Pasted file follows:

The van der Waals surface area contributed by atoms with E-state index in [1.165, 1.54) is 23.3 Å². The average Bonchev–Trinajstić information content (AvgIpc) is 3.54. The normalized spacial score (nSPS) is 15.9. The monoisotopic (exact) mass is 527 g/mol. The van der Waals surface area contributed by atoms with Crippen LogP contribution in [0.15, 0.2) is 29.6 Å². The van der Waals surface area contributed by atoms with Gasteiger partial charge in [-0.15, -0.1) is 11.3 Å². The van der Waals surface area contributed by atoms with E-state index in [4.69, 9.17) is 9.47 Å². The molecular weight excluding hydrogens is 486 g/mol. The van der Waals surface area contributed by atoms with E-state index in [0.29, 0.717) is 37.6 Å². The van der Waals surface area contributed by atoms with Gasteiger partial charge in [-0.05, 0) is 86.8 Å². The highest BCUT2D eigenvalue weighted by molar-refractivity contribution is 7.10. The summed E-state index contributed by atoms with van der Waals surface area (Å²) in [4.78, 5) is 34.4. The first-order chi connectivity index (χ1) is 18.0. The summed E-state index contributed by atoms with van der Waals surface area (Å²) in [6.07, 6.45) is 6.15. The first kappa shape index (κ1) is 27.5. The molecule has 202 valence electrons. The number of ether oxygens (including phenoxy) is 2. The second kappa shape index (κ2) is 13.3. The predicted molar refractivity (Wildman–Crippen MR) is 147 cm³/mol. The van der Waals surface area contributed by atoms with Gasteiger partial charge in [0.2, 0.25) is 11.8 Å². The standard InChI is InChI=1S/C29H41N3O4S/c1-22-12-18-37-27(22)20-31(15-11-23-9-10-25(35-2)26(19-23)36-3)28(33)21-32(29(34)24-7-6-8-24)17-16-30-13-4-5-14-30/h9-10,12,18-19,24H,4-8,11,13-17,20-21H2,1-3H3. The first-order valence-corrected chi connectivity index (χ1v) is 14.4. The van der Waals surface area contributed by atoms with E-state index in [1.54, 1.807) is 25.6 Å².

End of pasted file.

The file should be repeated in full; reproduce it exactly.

The van der Waals surface area contributed by atoms with E-state index in [1.165, 1.54) is 23.3 Å². The average Bonchev–Trinajstić information content (AvgIpc) is 3.54. The normalized spacial score (nSPS) is 15.9. The monoisotopic (exact) mass is 527 g/mol. The van der Waals surface area contributed by atoms with Crippen LogP contribution in [0.15, 0.2) is 29.6 Å². The van der Waals surface area contributed by atoms with Gasteiger partial charge in [-0.15, -0.1) is 11.3 Å². The van der Waals surface area contributed by atoms with E-state index in [4.69, 9.17) is 9.47 Å². The molecular weight excluding hydrogens is 486 g/mol. The van der Waals surface area contributed by atoms with E-state index in [0.29, 0.717) is 37.6 Å². The van der Waals surface area contributed by atoms with Gasteiger partial charge in [-0.05, 0) is 86.8 Å². The highest BCUT2D eigenvalue weighted by molar-refractivity contribution is 7.10. The summed E-state index contributed by atoms with van der Waals surface area (Å²) in [4.78, 5) is 34.4. The first-order chi connectivity index (χ1) is 18.0. The summed E-state index contributed by atoms with van der Waals surface area (Å²) in [6.07, 6.45) is 6.15. The first kappa shape index (κ1) is 27.5. The molecule has 202 valence electrons. The number of ether oxygens (including phenoxy) is 2. The second kappa shape index (κ2) is 13.3. The predicted molar refractivity (Wildman–Crippen MR) is 147 cm³/mol. The van der Waals surface area contributed by atoms with Gasteiger partial charge in [0.2, 0.25) is 11.8 Å². The standard InChI is InChI=1S/C29H41N3O4S/c1-22-12-18-37-27(22)20-31(15-11-23-9-10-25(35-2)26(19-23)36-3)28(33)21-32(29(34)24-7-6-8-24)17-16-30-13-4-5-14-30/h9-10,12,18-19,24H,4-8,11,13-17,20-21H2,1-3H3. The first-order valence-corrected chi connectivity index (χ1v) is 14.4. The van der Waals surface area contributed by atoms with E-state index in [1.54, 1.807) is 25.6 Å².